This is a seemingly simple question, at least, for a certified project manager. After all we all know that a project is an “endeavor that has a definite start and an end, undertaken to deliver a unique product a service”. Usually this definition is followed by a couple of illustrative examples:
- Creation of the first prototype of the Formula One car is a project since it does have a defined start, an end and produces a unique product.
- Mass production of, say, canned soup is not a project, since while it has a defined start it does not have a defined end. Also, thousands of cans can’t be considered a unique product since all of them are identical.
These examples unfortunately do not reflect the complexities that are usually encountered when deploying project management at various organizations. I remember a consulting engagement when we were working together with a focus group of the employees at a large government organization. One of the tasks on our agenda was to determine what would be considered a project by the company standards and thus require the application of the project management methodology. The following conversation took place between one of the employees and me:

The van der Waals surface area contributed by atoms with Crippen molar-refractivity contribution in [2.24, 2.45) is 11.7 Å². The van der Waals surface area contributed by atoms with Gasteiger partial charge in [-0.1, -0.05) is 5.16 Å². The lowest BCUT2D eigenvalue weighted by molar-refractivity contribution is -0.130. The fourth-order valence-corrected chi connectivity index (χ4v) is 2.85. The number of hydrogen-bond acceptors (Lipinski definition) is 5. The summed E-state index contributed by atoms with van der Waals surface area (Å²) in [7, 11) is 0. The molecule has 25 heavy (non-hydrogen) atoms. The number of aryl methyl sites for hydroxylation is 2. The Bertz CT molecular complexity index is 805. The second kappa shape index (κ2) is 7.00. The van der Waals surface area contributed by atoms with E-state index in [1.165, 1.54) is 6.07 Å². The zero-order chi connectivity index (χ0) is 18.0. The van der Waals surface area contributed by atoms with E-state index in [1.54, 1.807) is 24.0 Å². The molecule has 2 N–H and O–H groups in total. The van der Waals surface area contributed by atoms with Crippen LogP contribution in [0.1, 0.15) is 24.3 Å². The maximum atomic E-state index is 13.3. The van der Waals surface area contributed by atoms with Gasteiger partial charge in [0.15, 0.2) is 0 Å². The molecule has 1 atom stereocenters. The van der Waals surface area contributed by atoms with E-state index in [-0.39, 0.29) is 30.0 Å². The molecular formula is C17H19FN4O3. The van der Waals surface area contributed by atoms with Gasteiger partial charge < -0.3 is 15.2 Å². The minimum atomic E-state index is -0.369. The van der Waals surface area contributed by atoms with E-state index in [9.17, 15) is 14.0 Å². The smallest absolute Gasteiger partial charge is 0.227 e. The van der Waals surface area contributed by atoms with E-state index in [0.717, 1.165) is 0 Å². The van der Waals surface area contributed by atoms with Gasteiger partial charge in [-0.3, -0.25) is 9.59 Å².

Me: Project is an endeavor that has a definite start and an end undertaken to deliver a unique product a service.
Employee: Wait a second! So, according to this definition the act of sending an e-mail is a project, right? It has a defined start and an end and represents a unique product …
Me: Well, you can look at it this way …
Employee: Does this mean I have to write a project charter, requirements document and a project plan every time I intend to create an email?